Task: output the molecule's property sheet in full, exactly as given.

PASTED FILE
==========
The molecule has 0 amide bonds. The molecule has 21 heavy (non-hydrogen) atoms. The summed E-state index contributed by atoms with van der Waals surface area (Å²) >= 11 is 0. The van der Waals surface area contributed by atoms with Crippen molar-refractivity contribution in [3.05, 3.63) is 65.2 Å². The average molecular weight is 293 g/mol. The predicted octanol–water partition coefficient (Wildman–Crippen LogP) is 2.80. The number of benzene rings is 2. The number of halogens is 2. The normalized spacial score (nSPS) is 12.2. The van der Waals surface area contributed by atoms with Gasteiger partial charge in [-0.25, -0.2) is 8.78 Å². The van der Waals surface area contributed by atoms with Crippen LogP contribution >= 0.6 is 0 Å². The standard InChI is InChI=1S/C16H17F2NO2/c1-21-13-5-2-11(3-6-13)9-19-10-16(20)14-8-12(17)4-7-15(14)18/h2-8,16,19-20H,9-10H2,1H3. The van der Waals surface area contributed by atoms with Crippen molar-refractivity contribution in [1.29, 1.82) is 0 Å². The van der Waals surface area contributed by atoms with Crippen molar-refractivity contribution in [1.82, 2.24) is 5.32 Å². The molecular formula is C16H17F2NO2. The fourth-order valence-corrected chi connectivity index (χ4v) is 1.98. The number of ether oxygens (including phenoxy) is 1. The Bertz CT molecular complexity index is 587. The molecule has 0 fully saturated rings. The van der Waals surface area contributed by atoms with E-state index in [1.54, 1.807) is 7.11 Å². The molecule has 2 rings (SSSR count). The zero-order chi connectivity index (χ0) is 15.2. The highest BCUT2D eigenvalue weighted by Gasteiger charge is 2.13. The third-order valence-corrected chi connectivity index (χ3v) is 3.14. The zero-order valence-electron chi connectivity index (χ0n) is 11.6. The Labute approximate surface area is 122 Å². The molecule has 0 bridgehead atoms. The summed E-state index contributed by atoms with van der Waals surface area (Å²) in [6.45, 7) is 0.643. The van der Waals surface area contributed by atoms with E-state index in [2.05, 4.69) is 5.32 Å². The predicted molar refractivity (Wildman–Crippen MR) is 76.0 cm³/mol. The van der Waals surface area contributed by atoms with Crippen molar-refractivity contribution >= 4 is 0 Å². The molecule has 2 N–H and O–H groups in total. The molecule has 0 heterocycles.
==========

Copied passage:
The molecule has 0 amide bonds. The molecule has 21 heavy (non-hydrogen) atoms. The summed E-state index contributed by atoms with van der Waals surface area (Å²) >= 11 is 0. The van der Waals surface area contributed by atoms with Crippen molar-refractivity contribution in [3.05, 3.63) is 65.2 Å². The average molecular weight is 293 g/mol. The predicted octanol–water partition coefficient (Wildman–Crippen LogP) is 2.80. The number of benzene rings is 2. The number of halogens is 2. The normalized spacial score (nSPS) is 12.2. The van der Waals surface area contributed by atoms with Gasteiger partial charge in [-0.25, -0.2) is 8.78 Å². The van der Waals surface area contributed by atoms with Crippen LogP contribution >= 0.6 is 0 Å². The standard InChI is InChI=1S/C16H17F2NO2/c1-21-13-5-2-11(3-6-13)9-19-10-16(20)14-8-12(17)4-7-15(14)18/h2-8,16,19-20H,9-10H2,1H3. The van der Waals surface area contributed by atoms with Crippen molar-refractivity contribution in [1.29, 1.82) is 0 Å². The van der Waals surface area contributed by atoms with Crippen molar-refractivity contribution in [1.82, 2.24) is 5.32 Å². The molecular formula is C16H17F2NO2. The fourth-order valence-corrected chi connectivity index (χ4v) is 1.98. The number of ether oxygens (including phenoxy) is 1. The Bertz CT molecular complexity index is 587. The molecule has 0 fully saturated rings. The van der Waals surface area contributed by atoms with E-state index in [1.54, 1.807) is 7.11 Å². The molecule has 2 rings (SSSR count). The zero-order chi connectivity index (χ0) is 15.2. The highest BCUT2D eigenvalue weighted by Gasteiger charge is 2.13. The third-order valence-corrected chi connectivity index (χ3v) is 3.14. The zero-order valence-electron chi connectivity index (χ0n) is 11.6. The Labute approximate surface area is 122 Å². The molecule has 0 bridgehead atoms. The summed E-state index contributed by atoms with van der Waals surface area (Å²) in [6.45, 7) is 0.643. The van der Waals surface area contributed by atoms with E-state index in [2.05, 4.69) is 5.32 Å². The predicted molar refractivity (Wildman–Crippen MR) is 76.0 cm³/mol. The van der Waals surface area contributed by atoms with Crippen molar-refractivity contribution >= 4 is 0 Å². The molecule has 2 N–H and O–H groups in total. The molecule has 0 heterocycles.